How Journalists in Nigeria are Enhancing Climate and Migration Reporting

During the six-month program, journalists worked with trainers such as ICFJ Knight Fellow Jacopo Ottaviani.

During the six-month program, journalists worked with trainers such as ICFJ Knight Fellow Jacopo Ottaviani.

A cadre of newly trained journalists from across Nigeria have reached millions of readers and listeners with stories on climate and migration issues affecting their communities, as part of a program to bolster coverage of these critical topics in a part of the world deeply influenced by them.

The 40 journalists who participated in the International Center for Journalists (ICFJ) and United Nations Foundation program produced more than 50 stories on topics such as migration linked to conflict, flooding and desertification, and the resulting impact on health and economic security.

They worked with environmental and population experts, as well as top media trainers from Africa and beyond. The training, both virtual and in-person courses, focused on better understanding climate issues, learning data-driven tools and strengthening multimedia storytelling techniques. 

As part of a story competition for program participants, a panel of judges recognized three journalists for their outstanding coverage:

  • First Place: Ochiaka Ugwu of People’s Daily won first place for his story “The People Whose Soil is Turning to Trash.” Ugwu’s impressive story incorporated the voices of struggling farmers to examine the harsh impact of desertification on communities. Due to the land, residents are forced to leave because the soil can no longer sustain the farming practices.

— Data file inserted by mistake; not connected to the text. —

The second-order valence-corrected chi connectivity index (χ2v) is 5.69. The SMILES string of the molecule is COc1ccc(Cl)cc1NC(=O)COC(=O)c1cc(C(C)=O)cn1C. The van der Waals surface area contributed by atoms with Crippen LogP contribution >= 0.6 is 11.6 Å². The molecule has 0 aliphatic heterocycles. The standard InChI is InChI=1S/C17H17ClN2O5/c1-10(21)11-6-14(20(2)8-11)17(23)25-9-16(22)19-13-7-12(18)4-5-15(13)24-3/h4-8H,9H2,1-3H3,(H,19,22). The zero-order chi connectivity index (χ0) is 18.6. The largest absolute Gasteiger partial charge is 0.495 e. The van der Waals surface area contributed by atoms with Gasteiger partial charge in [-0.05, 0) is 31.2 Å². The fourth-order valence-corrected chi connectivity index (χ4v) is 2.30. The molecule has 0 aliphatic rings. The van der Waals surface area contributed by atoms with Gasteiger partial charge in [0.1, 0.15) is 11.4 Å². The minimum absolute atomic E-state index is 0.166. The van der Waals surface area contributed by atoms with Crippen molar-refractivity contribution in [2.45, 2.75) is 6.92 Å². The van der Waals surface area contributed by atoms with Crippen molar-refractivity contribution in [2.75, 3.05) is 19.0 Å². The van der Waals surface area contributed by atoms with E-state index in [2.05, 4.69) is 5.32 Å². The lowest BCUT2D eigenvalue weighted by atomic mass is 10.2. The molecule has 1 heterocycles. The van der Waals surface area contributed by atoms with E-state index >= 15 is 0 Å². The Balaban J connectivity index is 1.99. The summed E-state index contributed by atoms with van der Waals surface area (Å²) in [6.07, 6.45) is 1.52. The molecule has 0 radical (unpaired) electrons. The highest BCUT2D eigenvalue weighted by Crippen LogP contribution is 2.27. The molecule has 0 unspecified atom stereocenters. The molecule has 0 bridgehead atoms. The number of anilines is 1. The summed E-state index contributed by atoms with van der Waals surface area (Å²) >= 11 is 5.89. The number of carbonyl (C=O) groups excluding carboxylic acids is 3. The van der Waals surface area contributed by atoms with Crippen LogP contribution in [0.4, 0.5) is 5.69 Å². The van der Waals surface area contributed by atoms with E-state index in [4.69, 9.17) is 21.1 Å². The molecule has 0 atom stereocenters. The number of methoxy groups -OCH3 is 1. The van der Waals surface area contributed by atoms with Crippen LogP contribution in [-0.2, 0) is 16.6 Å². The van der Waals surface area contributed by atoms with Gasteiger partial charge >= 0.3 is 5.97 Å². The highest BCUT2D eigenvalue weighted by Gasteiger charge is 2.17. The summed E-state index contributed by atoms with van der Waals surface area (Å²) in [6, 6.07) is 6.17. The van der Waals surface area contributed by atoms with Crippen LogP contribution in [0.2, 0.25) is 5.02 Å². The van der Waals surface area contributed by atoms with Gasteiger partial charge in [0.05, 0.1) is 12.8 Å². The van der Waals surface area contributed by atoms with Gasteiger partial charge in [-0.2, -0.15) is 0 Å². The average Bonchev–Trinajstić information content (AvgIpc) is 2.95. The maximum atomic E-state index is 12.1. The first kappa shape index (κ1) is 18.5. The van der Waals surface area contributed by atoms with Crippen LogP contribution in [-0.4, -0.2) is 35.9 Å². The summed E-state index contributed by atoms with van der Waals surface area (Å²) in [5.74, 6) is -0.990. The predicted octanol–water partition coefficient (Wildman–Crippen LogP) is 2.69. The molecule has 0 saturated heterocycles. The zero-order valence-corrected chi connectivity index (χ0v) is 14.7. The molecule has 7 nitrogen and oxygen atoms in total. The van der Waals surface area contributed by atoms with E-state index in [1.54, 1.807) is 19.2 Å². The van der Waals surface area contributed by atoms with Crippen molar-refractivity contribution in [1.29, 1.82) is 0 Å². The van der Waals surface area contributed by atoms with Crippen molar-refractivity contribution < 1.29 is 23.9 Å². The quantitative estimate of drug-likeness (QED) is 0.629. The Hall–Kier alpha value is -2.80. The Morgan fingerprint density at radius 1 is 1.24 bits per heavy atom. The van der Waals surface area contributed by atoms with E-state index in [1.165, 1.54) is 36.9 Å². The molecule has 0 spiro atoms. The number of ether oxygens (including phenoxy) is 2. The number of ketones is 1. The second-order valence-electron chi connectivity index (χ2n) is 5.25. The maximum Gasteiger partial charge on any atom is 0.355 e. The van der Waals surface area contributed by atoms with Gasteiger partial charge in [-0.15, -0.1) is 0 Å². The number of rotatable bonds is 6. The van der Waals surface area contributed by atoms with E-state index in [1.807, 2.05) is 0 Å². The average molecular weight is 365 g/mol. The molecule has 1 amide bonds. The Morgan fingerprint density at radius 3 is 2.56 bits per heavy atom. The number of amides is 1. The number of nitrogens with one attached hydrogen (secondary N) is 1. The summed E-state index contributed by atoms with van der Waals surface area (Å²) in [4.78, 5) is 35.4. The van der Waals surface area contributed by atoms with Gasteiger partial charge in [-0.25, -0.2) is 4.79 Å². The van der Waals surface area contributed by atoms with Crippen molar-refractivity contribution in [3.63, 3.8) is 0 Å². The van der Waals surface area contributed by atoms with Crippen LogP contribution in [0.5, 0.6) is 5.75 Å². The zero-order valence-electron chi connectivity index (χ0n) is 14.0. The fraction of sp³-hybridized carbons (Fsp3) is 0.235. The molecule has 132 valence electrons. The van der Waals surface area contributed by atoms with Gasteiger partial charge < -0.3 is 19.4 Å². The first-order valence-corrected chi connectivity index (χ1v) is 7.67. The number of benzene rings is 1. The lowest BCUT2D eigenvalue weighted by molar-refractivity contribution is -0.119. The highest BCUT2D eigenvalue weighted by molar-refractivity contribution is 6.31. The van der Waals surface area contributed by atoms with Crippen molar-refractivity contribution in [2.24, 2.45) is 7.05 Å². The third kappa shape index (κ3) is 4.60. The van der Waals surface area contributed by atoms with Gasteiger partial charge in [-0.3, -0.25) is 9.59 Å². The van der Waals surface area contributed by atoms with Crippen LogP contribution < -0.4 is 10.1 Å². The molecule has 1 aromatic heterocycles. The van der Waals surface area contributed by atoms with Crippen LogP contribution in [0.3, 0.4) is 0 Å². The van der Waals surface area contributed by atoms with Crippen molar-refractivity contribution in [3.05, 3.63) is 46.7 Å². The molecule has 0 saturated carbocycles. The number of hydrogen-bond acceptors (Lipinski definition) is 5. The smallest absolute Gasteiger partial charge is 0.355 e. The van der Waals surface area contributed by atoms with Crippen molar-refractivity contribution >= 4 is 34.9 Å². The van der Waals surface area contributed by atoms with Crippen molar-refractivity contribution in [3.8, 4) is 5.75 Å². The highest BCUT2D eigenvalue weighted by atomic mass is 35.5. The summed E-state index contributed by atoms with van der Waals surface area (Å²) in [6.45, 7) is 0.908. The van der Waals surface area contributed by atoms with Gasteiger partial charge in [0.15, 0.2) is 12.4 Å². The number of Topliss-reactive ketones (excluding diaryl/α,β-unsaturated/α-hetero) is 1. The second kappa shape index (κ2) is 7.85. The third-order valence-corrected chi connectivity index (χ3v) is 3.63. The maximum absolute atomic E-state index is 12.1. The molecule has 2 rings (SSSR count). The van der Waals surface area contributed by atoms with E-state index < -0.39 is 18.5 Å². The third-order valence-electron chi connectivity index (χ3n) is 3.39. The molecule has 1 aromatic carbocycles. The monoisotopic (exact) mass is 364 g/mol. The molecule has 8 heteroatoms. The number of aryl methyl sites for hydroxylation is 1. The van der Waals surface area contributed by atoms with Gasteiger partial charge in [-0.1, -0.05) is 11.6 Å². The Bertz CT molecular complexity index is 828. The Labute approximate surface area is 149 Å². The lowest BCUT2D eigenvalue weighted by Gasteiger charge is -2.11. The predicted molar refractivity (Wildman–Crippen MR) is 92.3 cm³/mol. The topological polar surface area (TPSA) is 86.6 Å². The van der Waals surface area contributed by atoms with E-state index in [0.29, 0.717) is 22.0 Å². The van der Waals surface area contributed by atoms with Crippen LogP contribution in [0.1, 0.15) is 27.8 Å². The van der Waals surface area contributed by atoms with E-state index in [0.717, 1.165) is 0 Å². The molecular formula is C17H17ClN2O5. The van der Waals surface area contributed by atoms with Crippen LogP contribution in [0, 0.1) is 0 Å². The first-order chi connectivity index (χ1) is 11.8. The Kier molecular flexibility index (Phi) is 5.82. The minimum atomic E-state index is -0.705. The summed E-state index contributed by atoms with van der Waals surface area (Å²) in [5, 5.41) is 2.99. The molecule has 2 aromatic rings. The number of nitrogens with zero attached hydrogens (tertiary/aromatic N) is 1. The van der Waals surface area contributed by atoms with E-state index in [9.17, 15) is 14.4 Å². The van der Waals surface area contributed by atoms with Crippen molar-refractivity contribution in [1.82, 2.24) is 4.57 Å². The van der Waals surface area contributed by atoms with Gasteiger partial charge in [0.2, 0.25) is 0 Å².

• Second place: Babatunde Okunlola, from Royal FM, won second place with an in-depth radio report titled, “Illorin: The Place Called Away.” The radio broadcast focused on massive dump sites, a side effect of population growth, and the resulting damage to the general environment and public health.
  • Third place: Third place winner, Kelechukwu Iruoma, used photos, charts and videos for his multimedia story on the Benue region. His story, published by Ripples Nigeria, detailed how the area could experience food shortages in the future as climate change in the form of floods and limited rainfall hit major food production.
  • Honorable mention: Special mention goes to Vanessa Offiong for her story, “When Antenatal is a Luxury: The IDP Story,” which examined the high cost and low availability of care for pregnant women living in camps for internally displaced persons (IDPs).

The three winners received cash prizes of $1,000, $500 and $250. 

The program encouraged Nigerian reporters to produce compelling stories on the UN Sustainable Development Goals 10 and 13, aiming to “reduce inequality within and among countries” and to “combat climate change and its impact” by 2030. Other participants produced stories on topics such as health care in camps for displaced people, conflicts between farmers and herdsmen and the relation to migration, land degradation as a result of illegal gold mining, increases in annual flooding and population movements that stem from oil spills.

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